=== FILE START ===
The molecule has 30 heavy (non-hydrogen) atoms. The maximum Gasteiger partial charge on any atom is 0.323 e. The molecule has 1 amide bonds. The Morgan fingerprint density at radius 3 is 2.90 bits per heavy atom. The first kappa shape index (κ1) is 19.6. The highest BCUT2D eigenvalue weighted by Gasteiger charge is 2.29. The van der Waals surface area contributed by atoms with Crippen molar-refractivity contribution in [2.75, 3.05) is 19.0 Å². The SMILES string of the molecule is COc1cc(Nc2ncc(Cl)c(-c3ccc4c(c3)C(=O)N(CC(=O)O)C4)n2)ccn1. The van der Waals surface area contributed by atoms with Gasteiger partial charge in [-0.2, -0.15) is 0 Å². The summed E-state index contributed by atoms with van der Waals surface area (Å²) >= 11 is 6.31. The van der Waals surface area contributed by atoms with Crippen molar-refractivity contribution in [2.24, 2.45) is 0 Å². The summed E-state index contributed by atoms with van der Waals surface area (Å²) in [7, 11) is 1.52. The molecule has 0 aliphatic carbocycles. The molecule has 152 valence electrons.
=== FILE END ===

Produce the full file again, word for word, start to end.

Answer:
The molecule has 30 heavy (non-hydrogen) atoms. The maximum Gasteiger partial charge on any atom is 0.323 e. The molecule has 1 amide bonds. The Morgan fingerprint density at radius 3 is 2.90 bits per heavy atom. The first kappa shape index (κ1) is 19.6. The highest BCUT2D eigenvalue weighted by Gasteiger charge is 2.29. The van der Waals surface area contributed by atoms with Crippen molar-refractivity contribution in [2.75, 3.05) is 19.0 Å². The SMILES string of the molecule is COc1cc(Nc2ncc(Cl)c(-c3ccc4c(c3)C(=O)N(CC(=O)O)C4)n2)ccn1. The van der Waals surface area contributed by atoms with Gasteiger partial charge in [-0.2, -0.15) is 0 Å². The summed E-state index contributed by atoms with van der Waals surface area (Å²) >= 11 is 6.31. The van der Waals surface area contributed by atoms with Crippen molar-refractivity contribution in [2.24, 2.45) is 0 Å². The summed E-state index contributed by atoms with van der Waals surface area (Å²) in [7, 11) is 1.52. The molecule has 0 aliphatic carbocycles. The molecule has 152 valence electrons.